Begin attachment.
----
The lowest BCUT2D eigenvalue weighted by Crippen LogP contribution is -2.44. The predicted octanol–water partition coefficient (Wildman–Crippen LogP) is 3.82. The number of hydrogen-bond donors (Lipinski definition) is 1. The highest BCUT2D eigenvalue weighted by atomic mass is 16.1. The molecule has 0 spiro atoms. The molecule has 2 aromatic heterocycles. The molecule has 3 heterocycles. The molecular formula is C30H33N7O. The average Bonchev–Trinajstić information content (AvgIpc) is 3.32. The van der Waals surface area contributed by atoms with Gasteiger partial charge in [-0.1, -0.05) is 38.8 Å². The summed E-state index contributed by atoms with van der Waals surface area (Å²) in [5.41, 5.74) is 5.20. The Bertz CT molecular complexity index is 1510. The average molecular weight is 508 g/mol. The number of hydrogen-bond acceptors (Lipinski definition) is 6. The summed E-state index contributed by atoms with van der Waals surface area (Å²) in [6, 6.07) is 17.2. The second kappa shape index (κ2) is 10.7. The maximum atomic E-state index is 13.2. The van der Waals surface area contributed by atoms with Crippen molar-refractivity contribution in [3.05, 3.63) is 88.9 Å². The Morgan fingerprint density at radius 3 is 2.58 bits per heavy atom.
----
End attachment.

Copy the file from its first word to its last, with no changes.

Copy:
The lowest BCUT2D eigenvalue weighted by Crippen LogP contribution is -2.44. The predicted octanol–water partition coefficient (Wildman–Crippen LogP) is 3.82. The number of hydrogen-bond donors (Lipinski definition) is 1. The highest BCUT2D eigenvalue weighted by atomic mass is 16.1. The molecule has 0 spiro atoms. The molecule has 2 aromatic heterocycles. The molecule has 3 heterocycles. The molecular formula is C30H33N7O. The average Bonchev–Trinajstić information content (AvgIpc) is 3.32. The van der Waals surface area contributed by atoms with Gasteiger partial charge in [-0.1, -0.05) is 38.8 Å². The summed E-state index contributed by atoms with van der Waals surface area (Å²) in [5.41, 5.74) is 5.20. The Bertz CT molecular complexity index is 1510. The average molecular weight is 508 g/mol. The number of hydrogen-bond acceptors (Lipinski definition) is 6. The summed E-state index contributed by atoms with van der Waals surface area (Å²) in [6, 6.07) is 17.2. The second kappa shape index (κ2) is 10.7. The maximum atomic E-state index is 13.2. The van der Waals surface area contributed by atoms with Crippen molar-refractivity contribution in [3.05, 3.63) is 88.9 Å². The Morgan fingerprint density at radius 3 is 2.58 bits per heavy atom.